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U.S. Man Charged with Child Sex Tourism in Haiti

U.S. Man Charged with Child Sex Tourism in Haiti

A Michigan man who ran a residential center for poor children in Haiti has been indicted on charges of child sex tourism, federal prosecutors said Friday. Matthew Andrew Carter, 66, of Brighton, Michigan, forced boys at the Morning Star Center, which provided food, shelter and education, to engage in sexual conduct in exchange for gifts, money or continued care, the US Attorney’s Office in Miami said.

At the Port-au-Prince centre, Mr. Carter, who also went by the names “William Charles Harcourt” and “Bill Carter,” was known as “Mister Bill.”

A bearded father figure who walked with a limp, Mr. Carter showered boys with attention at the concrete home he has rented for the last four years, and at two other locations where he operated earlier. But he also beat his boys with sticks, punched them with his fists, fired his gun in the air and locked them in the yard “with the dogs,” four young men at his centre told The Associated Press. Yet despite the abuse they said they suffered or witnessed, the boys stayed at the centre.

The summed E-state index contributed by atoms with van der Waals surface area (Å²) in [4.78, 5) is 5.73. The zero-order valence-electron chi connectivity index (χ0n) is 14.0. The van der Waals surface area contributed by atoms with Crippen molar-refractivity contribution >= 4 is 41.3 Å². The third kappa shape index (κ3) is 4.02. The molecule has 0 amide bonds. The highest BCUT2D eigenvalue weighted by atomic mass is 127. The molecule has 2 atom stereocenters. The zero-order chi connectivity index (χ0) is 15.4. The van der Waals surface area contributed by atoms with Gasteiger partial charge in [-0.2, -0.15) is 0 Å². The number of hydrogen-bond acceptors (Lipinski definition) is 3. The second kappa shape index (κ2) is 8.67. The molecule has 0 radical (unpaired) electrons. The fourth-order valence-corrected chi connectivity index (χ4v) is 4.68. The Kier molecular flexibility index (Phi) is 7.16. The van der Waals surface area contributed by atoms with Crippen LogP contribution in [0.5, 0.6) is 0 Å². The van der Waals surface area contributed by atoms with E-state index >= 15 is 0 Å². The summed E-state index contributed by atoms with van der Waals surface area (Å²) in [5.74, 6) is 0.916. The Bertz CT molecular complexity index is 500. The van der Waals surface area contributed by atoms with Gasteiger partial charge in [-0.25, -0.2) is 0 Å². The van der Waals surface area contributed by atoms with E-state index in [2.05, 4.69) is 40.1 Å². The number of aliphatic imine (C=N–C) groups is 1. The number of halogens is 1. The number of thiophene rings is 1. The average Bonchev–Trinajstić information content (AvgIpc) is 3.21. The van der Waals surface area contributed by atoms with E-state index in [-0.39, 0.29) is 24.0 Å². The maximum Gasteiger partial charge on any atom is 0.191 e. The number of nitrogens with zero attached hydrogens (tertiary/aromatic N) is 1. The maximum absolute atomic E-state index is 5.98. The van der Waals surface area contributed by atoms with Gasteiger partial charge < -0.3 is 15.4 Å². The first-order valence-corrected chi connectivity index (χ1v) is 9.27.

Mr. Carter has been in custody since his arrest 8 May in Miami on a charge of travelling from the US to Haiti for the purpose of engaging in sexual conduct with minors.

A grand jury indicted Mr. Carter on 19 May, and a superseding indictment filed Thursday added three additional counts. If convicted, Mr. Carter faces up to 15 years in prison for one count of child sex tourism and up to 30 years in prison for each of the other counts.

Mr. Carter’s federal public defender did not immediately return messages Friday from The Associated Press.

Mr. Carter had run the school in the Haitian capital Port-au-Prince since the mid-1990s, and he regularly travelled between the Caribbean country and the US to fundraise, according to court documents.

Fourteen boys currently live at the centre full-time, and three others live there on the weekends, the documents said.

Most of the boys’ families sent them to Mr. Carter’s centre to receive support and educational opportunities that they could not afford, while other boys were orphans, US Immigration and Customs Enforcement Special Agent Alvaro Flores wrote in a 4 May criminal complaint.

Carter engaged in illicit sexual conduct with at least eight former and current students from the mid-1990s through April, according to the criminal complaint. He allegedly forced the students to engage in sexual acts in exchange for gifts, money or continued care.

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